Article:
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Domain and Range

  1. Jun 21, 2007 #1
    Find the domain & range of the function.

    2x^2 + 4x - 3

    I attempted to solved doing the following

    2x^2 + 4x = 3
    x^2 + 2x = 3/2 (divided by two)
    (x+1)^2 = 5/2 (completed the square & added one to both sides)
    (x+1)^2 - 5/2 = 0

    So I put the range was (-5/2, infinity), but the book has it (-5, infinity). It seems any problem where the leading coefficient is greater than one, I'm getting incorrect answers. So there must be an error in how I'm trying to solve the problem.
     
  2. jcsd
  3. Jun 21, 2007 #2
    I don't understand why you have equated the function to zero. As it stands, the range and domain is the real line, assuming x and f(x) are real. Are there any conditions on x and/or f?
     
  4. Jun 21, 2007 #3
    Figured out the way to do it, sorry.

    2x^2 + 4x -3
    2x^2 + 4x = 3
    2(x^2 + 2x) = 3
    2(x+1)^2 = 5
    2(x+1)^2 - 5

    Even though now I'm kinda curious as to why the first method I tried was incorrect. Like why can't you just divide the whole thing by two.
     
  5. Jun 22, 2007 #4

    Gib Z

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    Well the first time you tried you Assumed that it was equal to zero. And because of that, you changed it to another polynomial, where the co efficients are divided by 2. It has the same ZERO's but different values for other things. The second time you tried you didn't assume anything, you just wrote the expression in another completely equivalent way.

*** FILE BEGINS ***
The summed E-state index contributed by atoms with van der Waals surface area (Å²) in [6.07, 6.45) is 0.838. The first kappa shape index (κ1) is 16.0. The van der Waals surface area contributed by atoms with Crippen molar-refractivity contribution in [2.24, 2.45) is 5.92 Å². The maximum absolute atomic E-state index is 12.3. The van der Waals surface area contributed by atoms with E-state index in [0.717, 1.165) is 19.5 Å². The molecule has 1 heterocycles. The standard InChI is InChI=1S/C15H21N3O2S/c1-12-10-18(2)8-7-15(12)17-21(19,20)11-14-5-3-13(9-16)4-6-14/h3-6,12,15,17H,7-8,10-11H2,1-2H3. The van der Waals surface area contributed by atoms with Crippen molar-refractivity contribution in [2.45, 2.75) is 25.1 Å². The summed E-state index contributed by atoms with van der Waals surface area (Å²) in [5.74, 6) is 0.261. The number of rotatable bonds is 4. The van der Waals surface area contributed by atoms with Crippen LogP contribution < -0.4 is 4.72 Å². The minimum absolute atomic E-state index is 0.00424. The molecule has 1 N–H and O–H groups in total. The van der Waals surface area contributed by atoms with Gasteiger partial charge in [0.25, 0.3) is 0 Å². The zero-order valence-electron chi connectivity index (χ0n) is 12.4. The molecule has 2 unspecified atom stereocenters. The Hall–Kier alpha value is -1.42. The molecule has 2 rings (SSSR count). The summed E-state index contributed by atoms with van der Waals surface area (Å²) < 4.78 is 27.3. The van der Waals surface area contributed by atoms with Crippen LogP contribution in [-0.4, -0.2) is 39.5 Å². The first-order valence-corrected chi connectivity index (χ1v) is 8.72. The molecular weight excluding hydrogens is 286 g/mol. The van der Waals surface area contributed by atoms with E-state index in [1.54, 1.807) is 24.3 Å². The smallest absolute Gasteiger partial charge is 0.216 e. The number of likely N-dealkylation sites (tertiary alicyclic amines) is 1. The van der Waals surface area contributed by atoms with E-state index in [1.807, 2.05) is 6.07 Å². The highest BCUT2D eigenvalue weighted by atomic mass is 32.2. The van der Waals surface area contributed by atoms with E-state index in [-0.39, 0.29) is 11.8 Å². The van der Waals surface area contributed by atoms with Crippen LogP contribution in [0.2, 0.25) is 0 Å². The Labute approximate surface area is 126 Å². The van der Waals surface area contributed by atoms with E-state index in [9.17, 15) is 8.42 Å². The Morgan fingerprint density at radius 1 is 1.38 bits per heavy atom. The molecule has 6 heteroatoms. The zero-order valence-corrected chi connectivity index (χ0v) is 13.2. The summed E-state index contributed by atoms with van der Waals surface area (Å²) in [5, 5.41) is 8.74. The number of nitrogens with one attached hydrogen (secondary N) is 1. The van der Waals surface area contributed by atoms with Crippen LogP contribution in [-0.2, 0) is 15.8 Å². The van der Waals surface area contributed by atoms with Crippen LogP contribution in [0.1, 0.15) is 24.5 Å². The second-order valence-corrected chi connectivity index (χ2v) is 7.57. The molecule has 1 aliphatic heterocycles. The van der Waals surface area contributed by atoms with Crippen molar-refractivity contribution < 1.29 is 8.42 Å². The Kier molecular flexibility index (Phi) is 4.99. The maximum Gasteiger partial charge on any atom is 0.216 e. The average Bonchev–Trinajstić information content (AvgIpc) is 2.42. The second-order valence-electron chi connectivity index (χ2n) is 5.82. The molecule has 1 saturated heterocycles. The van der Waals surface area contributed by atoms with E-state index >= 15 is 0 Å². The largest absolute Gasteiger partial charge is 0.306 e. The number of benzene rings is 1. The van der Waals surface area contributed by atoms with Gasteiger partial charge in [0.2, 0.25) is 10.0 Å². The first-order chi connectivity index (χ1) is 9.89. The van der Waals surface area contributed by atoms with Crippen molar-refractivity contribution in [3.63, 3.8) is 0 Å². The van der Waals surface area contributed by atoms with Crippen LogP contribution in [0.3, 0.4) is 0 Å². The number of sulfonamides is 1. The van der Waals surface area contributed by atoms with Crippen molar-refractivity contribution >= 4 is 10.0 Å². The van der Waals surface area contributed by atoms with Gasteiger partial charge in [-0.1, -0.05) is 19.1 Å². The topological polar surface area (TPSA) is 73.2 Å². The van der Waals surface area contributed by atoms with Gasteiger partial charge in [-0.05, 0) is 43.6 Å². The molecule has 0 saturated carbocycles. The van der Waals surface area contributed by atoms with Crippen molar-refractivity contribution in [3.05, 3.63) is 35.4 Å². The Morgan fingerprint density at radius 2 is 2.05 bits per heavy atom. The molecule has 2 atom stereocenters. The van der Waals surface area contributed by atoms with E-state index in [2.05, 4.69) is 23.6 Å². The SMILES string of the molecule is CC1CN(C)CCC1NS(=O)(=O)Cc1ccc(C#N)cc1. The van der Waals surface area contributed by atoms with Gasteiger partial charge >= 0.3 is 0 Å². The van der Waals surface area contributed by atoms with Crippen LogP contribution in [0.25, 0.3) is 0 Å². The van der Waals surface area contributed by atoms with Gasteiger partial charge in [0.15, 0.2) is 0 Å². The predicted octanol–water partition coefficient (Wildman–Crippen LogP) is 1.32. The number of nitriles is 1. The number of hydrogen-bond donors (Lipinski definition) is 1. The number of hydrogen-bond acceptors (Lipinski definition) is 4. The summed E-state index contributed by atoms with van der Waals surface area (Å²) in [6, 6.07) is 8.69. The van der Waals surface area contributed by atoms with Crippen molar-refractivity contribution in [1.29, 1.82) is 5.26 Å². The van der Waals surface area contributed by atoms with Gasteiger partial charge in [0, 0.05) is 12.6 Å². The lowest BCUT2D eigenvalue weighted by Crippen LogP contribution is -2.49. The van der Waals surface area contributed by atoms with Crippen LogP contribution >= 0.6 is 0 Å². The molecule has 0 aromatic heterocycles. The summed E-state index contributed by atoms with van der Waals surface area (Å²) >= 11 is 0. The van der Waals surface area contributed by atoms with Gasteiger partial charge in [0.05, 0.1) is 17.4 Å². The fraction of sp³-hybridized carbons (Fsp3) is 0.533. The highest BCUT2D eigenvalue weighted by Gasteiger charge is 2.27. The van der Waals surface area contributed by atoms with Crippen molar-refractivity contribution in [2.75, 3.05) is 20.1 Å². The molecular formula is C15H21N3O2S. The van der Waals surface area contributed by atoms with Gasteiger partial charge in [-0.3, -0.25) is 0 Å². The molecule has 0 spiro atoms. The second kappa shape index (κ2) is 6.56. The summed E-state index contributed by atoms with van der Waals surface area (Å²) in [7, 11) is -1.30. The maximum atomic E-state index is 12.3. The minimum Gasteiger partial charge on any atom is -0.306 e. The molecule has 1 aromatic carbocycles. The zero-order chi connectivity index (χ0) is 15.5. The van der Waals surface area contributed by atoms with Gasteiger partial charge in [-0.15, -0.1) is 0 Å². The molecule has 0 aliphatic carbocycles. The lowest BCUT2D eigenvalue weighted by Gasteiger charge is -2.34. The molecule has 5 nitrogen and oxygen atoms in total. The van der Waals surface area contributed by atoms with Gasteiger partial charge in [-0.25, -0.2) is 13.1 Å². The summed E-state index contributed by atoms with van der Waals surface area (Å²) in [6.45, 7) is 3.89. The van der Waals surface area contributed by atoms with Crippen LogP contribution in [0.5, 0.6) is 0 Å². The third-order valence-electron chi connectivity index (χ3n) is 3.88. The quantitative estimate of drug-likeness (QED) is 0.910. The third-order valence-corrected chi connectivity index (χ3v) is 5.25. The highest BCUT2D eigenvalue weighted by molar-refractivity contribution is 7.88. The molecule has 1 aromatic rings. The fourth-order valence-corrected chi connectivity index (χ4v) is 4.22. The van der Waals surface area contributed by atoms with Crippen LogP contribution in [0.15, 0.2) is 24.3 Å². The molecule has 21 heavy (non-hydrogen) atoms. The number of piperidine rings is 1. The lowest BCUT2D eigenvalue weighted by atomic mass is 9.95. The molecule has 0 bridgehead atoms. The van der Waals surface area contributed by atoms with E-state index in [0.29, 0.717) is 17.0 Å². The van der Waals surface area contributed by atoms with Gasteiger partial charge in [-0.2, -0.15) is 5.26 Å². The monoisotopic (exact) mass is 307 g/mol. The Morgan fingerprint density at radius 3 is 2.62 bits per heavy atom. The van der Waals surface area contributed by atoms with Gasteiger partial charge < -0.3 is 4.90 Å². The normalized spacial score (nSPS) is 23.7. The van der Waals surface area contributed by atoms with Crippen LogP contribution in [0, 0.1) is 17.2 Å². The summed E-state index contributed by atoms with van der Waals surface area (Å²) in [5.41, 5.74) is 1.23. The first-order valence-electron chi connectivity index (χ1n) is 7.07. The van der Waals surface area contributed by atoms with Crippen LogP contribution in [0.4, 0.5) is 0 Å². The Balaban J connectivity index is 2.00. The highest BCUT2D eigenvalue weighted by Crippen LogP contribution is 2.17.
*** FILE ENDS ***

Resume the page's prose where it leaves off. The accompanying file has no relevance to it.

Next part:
6. Jun 22, 2007 #5

    radou

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    As Gib Z suggested, "2x^2 + 4x - 3" means nothing. Write "f(x) = 2x^2 + 4x - 3" to avoid primary confusion.
     
  7. Jun 26, 2007 #6
    Thanks, this explanation helps. :approve:
     
  8. Jun 29, 2007 #7
    Well i think it makes sense equating the derivative to zero so that you can find out wether there is a maxima or minima.

    After finding the value of x for which there is a maxima or minima then you will have to find the value of the maxima or minima.
     
  9. Jun 29, 2007 #8
    Derivatives should not even be considered when determining the domain and range of a real-valued quadratic function. There exists quite an easy way to express [tex]f(x) = ax^2 + bx + c, a \not=\ 0[/tex] in the form [tex]f(x) = a(x - h)^2 + k[/tex]. If a is negative, then k is the maximum value of the function, and if it is positive, then k represents the minimum value of the function. The "completing the square" method really is much quicker.
     
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